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John’s Believe It Or Not… March 19th

Picture of John Fioravanti at the front of his classroom.

It’s Sublime Sunday! Did you know…

* 1885 – Beginning of the North West Rebellion in Batoche, as Louis Riel seizes hostages and proclaims the Provisional Government of Saskatchewan. (This was the second great struggle to protect Métis (mixed blood: Native and French or British) rights as the new Dominion of Canada was expanding into their territories in the prairies and threatening their way of life. Riel had been exiled to the US after leading the successful Red River Rebellion in 1869-70. Leader of the buffalo hunt, Gabriel Dumont, rode to Montana to ask Riel to return and lead their fight against the Macdonald Government. Riel set up a provisional government at Batoche and Prime Minister Macdonald responded by sending British Regulars and Ontario Militia to put a quick end to things. However, the brilliant strategist, Gabriel Dumont, humiliated the troops sent against them until November when the Métis ran out of ammunition.

Portrait of Louis Riel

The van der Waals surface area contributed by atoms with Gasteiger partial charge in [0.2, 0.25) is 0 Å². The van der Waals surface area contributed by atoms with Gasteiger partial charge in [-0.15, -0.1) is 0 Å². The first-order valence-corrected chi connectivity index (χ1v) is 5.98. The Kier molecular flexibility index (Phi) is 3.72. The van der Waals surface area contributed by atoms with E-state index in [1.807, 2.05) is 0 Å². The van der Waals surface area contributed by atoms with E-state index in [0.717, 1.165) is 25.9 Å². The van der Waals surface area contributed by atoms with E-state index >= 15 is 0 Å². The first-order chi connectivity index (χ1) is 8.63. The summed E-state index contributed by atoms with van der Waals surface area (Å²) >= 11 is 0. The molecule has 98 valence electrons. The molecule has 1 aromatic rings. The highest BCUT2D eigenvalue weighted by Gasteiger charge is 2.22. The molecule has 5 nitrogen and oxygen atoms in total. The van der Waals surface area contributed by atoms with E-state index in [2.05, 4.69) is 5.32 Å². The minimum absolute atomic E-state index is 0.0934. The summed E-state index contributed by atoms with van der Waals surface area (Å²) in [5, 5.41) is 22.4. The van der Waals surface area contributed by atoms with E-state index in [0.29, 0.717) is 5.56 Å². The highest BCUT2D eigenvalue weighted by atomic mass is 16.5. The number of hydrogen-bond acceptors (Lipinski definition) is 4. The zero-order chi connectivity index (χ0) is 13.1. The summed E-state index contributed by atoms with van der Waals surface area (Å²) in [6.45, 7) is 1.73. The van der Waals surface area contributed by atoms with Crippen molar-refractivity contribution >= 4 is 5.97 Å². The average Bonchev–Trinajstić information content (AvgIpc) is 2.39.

Louis Riel: “Father of Manitoba”


Portrait of Gabriel Dumont.
Gabriel Dumont: Leader of Buffalo Hunt & Metis General.







* 1989 – Kurt Browning wins Men’s gold at the World Figure Skating Championship in Paris. (Canadian figure skater, World Champion, choreographer, commentator, born at Rocky Mountain House, Alberta, June 18, 1966. Browning grew up the youngest child on a farm in Caroline; 1985 won the Canadian Junior title; 1988 at the Budapest Worlds, he landed the first quadruple toe loop ever in competition; first Canadian to win four World Figure Skating championships (1989, 1990, 1991 and 1993); 1993 skated as Rick from the movie Casablanca; turned pro after a fifth place finish at the 1994 Olympics in Lillehammer; 1996 June 30 married Sonia Rodriguez, a principal dancer with the National Ballet of Canada.) {Kurt is still skating: click here to see the commercial he made recently with skating great Don Jackson!}Picture of Browning on the ice performing.